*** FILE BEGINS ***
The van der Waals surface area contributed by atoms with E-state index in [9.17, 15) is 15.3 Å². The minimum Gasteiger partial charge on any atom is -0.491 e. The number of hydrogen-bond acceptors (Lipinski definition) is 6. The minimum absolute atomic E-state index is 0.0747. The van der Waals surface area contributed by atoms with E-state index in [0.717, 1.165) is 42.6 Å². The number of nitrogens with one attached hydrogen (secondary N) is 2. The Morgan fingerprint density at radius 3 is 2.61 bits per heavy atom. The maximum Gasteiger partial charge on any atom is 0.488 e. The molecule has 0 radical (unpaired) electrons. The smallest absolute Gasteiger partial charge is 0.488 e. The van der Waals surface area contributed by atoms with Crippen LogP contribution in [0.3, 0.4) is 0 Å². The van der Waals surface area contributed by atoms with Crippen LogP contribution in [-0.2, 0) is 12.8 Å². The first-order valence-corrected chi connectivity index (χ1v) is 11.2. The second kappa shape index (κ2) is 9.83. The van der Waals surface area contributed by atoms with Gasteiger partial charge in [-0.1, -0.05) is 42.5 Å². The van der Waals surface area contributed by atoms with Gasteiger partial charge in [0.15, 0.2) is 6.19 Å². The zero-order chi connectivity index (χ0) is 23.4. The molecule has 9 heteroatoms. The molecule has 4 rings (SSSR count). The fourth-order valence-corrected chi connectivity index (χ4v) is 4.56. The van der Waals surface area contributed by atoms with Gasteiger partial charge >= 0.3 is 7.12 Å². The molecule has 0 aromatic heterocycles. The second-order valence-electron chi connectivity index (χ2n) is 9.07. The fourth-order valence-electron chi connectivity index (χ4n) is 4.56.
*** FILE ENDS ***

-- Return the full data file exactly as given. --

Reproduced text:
The van der Waals surface area contributed by atoms with E-state index in [9.17, 15) is 15.3 Å². The minimum Gasteiger partial charge on any atom is -0.491 e. The number of hydrogen-bond acceptors (Lipinski definition) is 6. The minimum absolute atomic E-state index is 0.0747. The van der Waals surface area contributed by atoms with E-state index in [0.717, 1.165) is 42.6 Å². The number of nitrogens with one attached hydrogen (secondary N) is 2. The Morgan fingerprint density at radius 3 is 2.61 bits per heavy atom. The maximum Gasteiger partial charge on any atom is 0.488 e. The molecule has 0 radical (unpaired) electrons. The smallest absolute Gasteiger partial charge is 0.488 e. The van der Waals surface area contributed by atoms with Crippen LogP contribution in [0.3, 0.4) is 0 Å². The van der Waals surface area contributed by atoms with Crippen LogP contribution in [-0.2, 0) is 12.8 Å². The first-order valence-corrected chi connectivity index (χ1v) is 11.2. The second kappa shape index (κ2) is 9.83. The van der Waals surface area contributed by atoms with Gasteiger partial charge in [-0.1, -0.05) is 42.5 Å². The van der Waals surface area contributed by atoms with Gasteiger partial charge in [0.15, 0.2) is 6.19 Å². The zero-order chi connectivity index (χ0) is 23.4. The molecule has 9 heteroatoms. The molecule has 4 rings (SSSR count). The fourth-order valence-corrected chi connectivity index (χ4v) is 4.56. The van der Waals surface area contributed by atoms with Gasteiger partial charge >= 0.3 is 7.12 Å². The molecule has 0 aromatic heterocycles. The second-order valence-electron chi connectivity index (χ2n) is 9.07. The fourth-order valence-electron chi connectivity index (χ4n) is 4.56.